Stoltenberg said he was convinced that the accession process for Finland and Sweden could be accelerated. In the meantime, the alliance will increase its presence in the Baltic region to deter Russian threats, he said.
“All allies realize the historic magnitude of the moment,” Stoltenberg added.
This sentiment was shared by German Foreign Minister Annalena Baerbock.
“Sweden and Finland, if you’re ready, we’re ready,” she said.
But NATO member Turkey has raised concerns about the two countries joining, alleging they support Kurdish militants whom Ankara considers terrorists.
The Kurdistan Workers’ Party, or PKK, has been waging an insurgency against Turkey since 1984 and the conflict has killed tens of thousands of people. Turkey has also been enraged by US support for PKK-linked Syrian Kurdish militants to fight the Islamic State group.
Turkish Foreign Minister Mevlüt Çavuşoğlu told reporters in Berlin on Sunday that Finland and Sweden had also imposed restrictions on defense sales to Turkey which he described as “unacceptable”.
“It is not because we are against NATO enlargement, but because we believe that countries which support terrorism and carry out such policies against us should not be NATO allies,” Çavuşoğlu said.
However, Stoltenberg said he understood that Turkey was not aiming to exclude Finland or Sweden, but rather to ensure that their concerns were addressed first.
“Turkey has made it clear that its intention is not to block accession,” he said.
Nonetheless, Turkey’s grievances have raised fears in Washington and Brussels that other NATO members are also using the admissions process as a way to extract concessions from their allies, potentially complicating and delay joining.
US Secretary of State Antony Blinken, who spoke with Çavuşoğlu and will see him again on the sidelines of a special UN Security Council meeting later this week in New York, declined to comment on those concerns. But he said he was confident that all NATO members would support the offers.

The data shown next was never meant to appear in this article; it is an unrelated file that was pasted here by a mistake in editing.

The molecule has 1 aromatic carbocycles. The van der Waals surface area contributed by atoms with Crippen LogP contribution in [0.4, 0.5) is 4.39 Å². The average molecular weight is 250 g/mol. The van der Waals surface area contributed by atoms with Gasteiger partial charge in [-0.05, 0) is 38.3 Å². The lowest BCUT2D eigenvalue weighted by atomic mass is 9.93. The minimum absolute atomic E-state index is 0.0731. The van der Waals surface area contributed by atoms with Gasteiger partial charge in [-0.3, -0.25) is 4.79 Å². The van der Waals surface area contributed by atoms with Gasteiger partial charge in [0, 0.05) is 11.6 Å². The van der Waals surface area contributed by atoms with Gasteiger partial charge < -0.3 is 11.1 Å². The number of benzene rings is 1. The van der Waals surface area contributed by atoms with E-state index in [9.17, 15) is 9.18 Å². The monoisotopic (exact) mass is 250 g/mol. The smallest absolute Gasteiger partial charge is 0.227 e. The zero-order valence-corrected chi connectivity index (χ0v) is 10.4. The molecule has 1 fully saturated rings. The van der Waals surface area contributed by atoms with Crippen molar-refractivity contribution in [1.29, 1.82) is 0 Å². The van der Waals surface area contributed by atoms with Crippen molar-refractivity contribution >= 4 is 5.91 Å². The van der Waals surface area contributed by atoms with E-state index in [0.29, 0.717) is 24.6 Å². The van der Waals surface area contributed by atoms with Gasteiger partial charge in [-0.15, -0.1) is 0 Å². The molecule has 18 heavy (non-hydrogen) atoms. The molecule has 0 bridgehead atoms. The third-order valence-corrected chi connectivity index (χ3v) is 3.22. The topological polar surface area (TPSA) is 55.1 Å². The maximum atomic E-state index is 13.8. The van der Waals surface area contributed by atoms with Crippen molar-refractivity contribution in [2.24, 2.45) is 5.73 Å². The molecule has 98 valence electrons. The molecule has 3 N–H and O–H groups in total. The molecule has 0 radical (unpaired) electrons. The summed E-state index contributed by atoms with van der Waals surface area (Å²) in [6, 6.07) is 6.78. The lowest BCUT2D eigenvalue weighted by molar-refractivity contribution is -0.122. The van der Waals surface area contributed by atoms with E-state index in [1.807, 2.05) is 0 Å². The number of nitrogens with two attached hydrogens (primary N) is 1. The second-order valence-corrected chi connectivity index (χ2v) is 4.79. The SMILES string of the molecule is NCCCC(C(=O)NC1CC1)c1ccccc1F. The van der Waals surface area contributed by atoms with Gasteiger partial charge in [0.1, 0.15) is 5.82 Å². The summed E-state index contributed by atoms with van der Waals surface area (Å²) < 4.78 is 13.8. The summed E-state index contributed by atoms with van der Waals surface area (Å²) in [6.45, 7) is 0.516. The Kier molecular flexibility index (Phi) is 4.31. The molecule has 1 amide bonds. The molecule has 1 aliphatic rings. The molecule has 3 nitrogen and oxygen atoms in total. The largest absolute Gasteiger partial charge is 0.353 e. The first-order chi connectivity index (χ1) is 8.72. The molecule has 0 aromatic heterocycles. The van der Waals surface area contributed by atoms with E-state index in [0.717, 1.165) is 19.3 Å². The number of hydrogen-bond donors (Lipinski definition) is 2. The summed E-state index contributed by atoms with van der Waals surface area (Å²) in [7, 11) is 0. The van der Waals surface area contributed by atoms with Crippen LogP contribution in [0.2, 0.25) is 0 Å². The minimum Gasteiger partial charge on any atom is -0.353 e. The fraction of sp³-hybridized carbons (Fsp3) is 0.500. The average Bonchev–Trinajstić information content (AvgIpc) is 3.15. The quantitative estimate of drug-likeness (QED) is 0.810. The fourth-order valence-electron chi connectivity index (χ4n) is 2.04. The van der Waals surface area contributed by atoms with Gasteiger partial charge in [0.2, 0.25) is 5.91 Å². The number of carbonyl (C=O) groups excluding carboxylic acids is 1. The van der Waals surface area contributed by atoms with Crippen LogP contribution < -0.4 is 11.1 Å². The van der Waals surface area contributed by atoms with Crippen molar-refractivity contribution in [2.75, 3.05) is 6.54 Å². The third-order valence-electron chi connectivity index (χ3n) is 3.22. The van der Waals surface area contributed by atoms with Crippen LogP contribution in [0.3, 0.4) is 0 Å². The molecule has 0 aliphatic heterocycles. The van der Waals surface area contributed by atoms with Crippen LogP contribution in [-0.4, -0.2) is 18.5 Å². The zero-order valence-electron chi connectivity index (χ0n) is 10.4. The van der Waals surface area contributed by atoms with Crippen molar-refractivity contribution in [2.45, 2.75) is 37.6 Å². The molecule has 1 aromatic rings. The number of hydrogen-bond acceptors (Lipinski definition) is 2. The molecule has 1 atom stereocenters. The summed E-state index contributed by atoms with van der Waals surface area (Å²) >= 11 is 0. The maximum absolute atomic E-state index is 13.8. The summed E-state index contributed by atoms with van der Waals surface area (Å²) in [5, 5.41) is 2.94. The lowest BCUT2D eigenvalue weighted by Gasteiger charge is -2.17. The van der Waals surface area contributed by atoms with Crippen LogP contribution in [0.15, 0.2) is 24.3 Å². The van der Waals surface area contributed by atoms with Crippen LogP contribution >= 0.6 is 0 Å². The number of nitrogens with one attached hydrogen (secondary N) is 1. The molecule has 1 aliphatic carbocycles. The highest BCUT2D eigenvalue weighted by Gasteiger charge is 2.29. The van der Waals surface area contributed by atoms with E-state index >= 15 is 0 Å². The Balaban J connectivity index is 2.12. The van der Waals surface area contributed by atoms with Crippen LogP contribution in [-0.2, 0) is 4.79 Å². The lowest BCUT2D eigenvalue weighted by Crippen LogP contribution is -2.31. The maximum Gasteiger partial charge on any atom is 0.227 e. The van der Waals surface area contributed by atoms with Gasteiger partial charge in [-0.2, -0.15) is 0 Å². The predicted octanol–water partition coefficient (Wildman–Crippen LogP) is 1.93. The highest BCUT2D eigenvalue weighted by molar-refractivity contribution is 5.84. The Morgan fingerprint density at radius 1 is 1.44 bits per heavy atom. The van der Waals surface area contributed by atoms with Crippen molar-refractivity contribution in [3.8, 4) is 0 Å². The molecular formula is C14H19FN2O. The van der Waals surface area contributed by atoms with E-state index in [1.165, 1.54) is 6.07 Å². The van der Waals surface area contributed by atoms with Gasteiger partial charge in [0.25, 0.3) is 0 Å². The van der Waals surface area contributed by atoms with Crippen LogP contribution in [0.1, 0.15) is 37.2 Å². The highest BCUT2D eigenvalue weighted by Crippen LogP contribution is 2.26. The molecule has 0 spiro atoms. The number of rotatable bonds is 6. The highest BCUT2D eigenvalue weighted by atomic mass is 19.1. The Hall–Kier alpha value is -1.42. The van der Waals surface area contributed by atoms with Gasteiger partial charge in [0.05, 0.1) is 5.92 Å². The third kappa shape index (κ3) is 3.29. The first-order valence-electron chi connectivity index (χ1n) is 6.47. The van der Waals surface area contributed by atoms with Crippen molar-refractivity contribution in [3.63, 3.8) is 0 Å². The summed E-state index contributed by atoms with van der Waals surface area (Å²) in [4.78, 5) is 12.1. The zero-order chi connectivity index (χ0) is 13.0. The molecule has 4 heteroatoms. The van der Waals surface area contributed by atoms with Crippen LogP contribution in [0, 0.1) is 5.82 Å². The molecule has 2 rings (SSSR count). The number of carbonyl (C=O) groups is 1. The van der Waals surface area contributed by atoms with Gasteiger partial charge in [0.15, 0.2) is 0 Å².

“I have heard almost everywhere very strong support for Finland and Sweden to join the alliance, if that is what they choose to do, and I am very confident that we will reach a consensus”, a- he said after the meeting in Berlin.
On the sidelines of the Berlin meeting, Blinken met his Ukrainian counterpart Dmytro Kuleba earlier on Sunday to discuss the impact of the war and how to get Ukrainian grain to international markets.
Britain’s top diplomat said NATO members would also discuss security issues beyond Europe when they meet on Sunday – a reference to growing unease among democratic nations over the rise of China.
“In addition to protecting Euro-Atlantic security, we must also look after Indo-Pacific security,” Foreign Minister Liz Truss said.
Danish Foreign Minister Jeppe Kofod dismissed suggestions that Putin’s objections could prevent the alliance from bringing in new members.
“We now see a world where the number one enemy of democracy is Putin and the thought he represents,” Kofod said, adding that NATO would also stand with other countries, like Georgia, which , according to him, were “instrumentalised” by Russia. .
Jari Tanner reported from Helsinki. Matthew Lee in Berlin and Zeynep Bilginsoy in Istanbul contributed to this report.
Follow AP coverage of the war at https://apnews.com/hub/russia-ukraine